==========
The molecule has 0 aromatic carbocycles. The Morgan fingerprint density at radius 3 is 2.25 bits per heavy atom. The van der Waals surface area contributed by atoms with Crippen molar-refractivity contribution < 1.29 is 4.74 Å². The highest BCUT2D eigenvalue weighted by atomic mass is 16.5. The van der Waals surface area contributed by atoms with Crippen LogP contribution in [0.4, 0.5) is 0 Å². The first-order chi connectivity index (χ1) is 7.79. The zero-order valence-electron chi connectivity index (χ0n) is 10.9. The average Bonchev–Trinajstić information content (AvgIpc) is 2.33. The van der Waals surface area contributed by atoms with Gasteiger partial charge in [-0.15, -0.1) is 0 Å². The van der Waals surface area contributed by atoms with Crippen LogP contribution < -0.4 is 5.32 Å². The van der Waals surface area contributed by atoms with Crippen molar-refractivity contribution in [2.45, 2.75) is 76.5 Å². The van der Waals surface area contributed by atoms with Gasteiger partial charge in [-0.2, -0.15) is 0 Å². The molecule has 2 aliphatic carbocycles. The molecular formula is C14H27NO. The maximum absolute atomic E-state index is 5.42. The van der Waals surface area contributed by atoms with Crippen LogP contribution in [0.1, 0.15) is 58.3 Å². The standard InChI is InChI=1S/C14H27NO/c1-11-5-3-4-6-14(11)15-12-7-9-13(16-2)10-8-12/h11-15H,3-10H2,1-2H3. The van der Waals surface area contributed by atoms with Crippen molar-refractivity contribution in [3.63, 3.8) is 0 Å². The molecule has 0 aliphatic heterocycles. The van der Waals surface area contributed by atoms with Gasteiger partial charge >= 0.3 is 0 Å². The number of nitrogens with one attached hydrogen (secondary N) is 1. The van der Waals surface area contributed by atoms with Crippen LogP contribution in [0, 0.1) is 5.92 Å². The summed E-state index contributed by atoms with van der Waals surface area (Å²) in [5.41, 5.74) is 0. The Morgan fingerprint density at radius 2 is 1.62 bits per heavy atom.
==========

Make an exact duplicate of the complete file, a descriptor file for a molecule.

The molecule has 0 aromatic carbocycles. The Morgan fingerprint density at radius 3 is 2.25 bits per heavy atom. The van der Waals surface area contributed by atoms with Crippen molar-refractivity contribution < 1.29 is 4.74 Å². The highest BCUT2D eigenvalue weighted by atomic mass is 16.5. The van der Waals surface area contributed by atoms with Crippen LogP contribution in [0.4, 0.5) is 0 Å². The first-order chi connectivity index (χ1) is 7.79. The zero-order valence-electron chi connectivity index (χ0n) is 10.9. The average Bonchev–Trinajstić information content (AvgIpc) is 2.33. The van der Waals surface area contributed by atoms with Gasteiger partial charge in [-0.15, -0.1) is 0 Å². The van der Waals surface area contributed by atoms with Crippen LogP contribution < -0.4 is 5.32 Å². The van der Waals surface area contributed by atoms with Crippen molar-refractivity contribution in [2.45, 2.75) is 76.5 Å². The van der Waals surface area contributed by atoms with Gasteiger partial charge in [-0.2, -0.15) is 0 Å². The molecule has 2 aliphatic carbocycles. The molecular formula is C14H27NO. The maximum absolute atomic E-state index is 5.42. The van der Waals surface area contributed by atoms with Crippen LogP contribution in [0.1, 0.15) is 58.3 Å². The standard InChI is InChI=1S/C14H27NO/c1-11-5-3-4-6-14(11)15-12-7-9-13(16-2)10-8-12/h11-15H,3-10H2,1-2H3. The van der Waals surface area contributed by atoms with Crippen molar-refractivity contribution in [3.63, 3.8) is 0 Å². The molecule has 0 aliphatic heterocycles. The van der Waals surface area contributed by atoms with Gasteiger partial charge >= 0.3 is 0 Å². The number of nitrogens with one attached hydrogen (secondary N) is 1. The van der Waals surface area contributed by atoms with Crippen LogP contribution in [0, 0.1) is 5.92 Å². The summed E-state index contributed by atoms with van der Waals surface area (Å²) in [5.41, 5.74) is 0. The Morgan fingerprint density at radius 2 is 1.62 bits per heavy atom.